What To Do If Your Pack Is On The Bottom Shelf

It’s widely known that the best position on the shelf is at eye level and having your brand block on the left-hand side as people tend to read from left to right. Second best would be one level above eye level and one level below. But what do you do if you’re on the bottom shelf?

Many new brands launch without considering where they will be in the planogram. What’s more, often a new brand will not be given priority location and may end up on the bottom shelf, the hardest place to be seen. So how do you get noticed?

Given that a new brand may not be able to influence shelf placement and the threat of being discontinued for slow sales is very real, it’s imperative to minimize the effects of poor shelf placement and drive sales in the short term.

Here are 4 ways:

  1. Ensure your package breaks through in this location– typically dark pack colors are even more difficult for shoppers to notice on lower shelves so ensure your brand breaks through in the context of the shelf.
  2.  Secondary Displays – secondary displays and or endcaps can go a long way towards increasing your exposure. Endcaps will often cue shoppers to what is in the aisle, even if the shopper doesn’t purchase your product off the endcap they will be primed about your brand prior to heading down the aisle.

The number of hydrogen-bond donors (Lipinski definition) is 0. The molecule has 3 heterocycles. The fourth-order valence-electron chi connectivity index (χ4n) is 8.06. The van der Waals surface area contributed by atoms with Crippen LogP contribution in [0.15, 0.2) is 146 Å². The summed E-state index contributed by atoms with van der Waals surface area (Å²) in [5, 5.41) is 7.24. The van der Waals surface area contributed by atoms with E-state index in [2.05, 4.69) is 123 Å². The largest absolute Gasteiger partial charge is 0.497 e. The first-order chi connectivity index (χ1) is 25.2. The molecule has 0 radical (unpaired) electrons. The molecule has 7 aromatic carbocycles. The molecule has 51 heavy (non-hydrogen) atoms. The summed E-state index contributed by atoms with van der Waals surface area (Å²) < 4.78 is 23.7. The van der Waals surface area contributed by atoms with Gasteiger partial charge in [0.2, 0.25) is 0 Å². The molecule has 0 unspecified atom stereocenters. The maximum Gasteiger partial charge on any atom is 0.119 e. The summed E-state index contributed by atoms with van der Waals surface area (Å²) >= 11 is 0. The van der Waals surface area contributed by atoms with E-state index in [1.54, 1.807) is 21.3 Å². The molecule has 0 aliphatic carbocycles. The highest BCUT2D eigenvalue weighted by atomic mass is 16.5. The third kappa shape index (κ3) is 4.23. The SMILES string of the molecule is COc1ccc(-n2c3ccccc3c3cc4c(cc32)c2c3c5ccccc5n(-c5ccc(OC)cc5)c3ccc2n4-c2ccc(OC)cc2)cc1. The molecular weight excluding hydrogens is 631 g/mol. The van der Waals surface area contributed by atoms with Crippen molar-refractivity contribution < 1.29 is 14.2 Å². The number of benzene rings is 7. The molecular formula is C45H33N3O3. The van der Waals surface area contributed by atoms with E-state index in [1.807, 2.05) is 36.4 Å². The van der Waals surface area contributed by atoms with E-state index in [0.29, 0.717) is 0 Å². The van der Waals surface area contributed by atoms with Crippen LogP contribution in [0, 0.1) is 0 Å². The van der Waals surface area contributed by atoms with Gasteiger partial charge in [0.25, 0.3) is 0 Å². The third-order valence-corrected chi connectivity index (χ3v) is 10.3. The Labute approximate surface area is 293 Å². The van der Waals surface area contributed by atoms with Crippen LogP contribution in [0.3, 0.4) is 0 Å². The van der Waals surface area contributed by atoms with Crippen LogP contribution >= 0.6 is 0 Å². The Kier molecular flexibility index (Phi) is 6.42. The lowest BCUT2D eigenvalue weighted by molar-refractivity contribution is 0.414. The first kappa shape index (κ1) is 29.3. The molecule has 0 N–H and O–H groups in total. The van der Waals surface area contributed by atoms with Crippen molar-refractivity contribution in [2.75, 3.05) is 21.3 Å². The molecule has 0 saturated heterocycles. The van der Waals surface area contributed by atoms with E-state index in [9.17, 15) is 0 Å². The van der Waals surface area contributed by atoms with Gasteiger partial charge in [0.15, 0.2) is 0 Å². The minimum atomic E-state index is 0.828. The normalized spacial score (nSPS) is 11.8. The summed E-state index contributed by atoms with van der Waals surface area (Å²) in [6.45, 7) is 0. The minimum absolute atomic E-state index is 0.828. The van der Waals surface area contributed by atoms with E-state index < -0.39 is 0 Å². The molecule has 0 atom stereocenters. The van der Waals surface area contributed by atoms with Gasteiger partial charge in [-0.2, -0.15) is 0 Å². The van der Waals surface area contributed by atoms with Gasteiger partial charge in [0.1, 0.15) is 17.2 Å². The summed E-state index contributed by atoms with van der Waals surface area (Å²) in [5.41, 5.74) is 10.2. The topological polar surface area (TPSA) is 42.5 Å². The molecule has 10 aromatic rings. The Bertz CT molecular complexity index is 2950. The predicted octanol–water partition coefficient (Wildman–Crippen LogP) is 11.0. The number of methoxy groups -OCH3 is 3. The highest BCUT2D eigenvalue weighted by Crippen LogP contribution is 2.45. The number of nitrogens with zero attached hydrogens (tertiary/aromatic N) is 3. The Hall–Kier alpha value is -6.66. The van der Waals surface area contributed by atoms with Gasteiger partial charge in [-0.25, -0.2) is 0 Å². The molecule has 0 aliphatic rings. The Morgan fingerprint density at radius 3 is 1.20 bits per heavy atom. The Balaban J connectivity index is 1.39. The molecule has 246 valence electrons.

3.  In-store marketing – to attract attention to your product try in-store marketing approaches such as demos, or at shelf merchandising. Your merchandising will need to be attention grabbing and break through from the shelf. This is one instance where you might want to try floor media to draw people to your product.
  4.  In-store features to gain trial and exposure – price signs are the number one signage element that shoppers view. To gain attention in-store consider different pricing strategies to bolster sales and trial during the first year of sales.

If your brand ends up on the bottom shelf, there are ways to drive sales in the short-term to increase your chances of improving your shelf position over time.

Anne Stephenson

Anne Stephenson
Partner, Explorer Research

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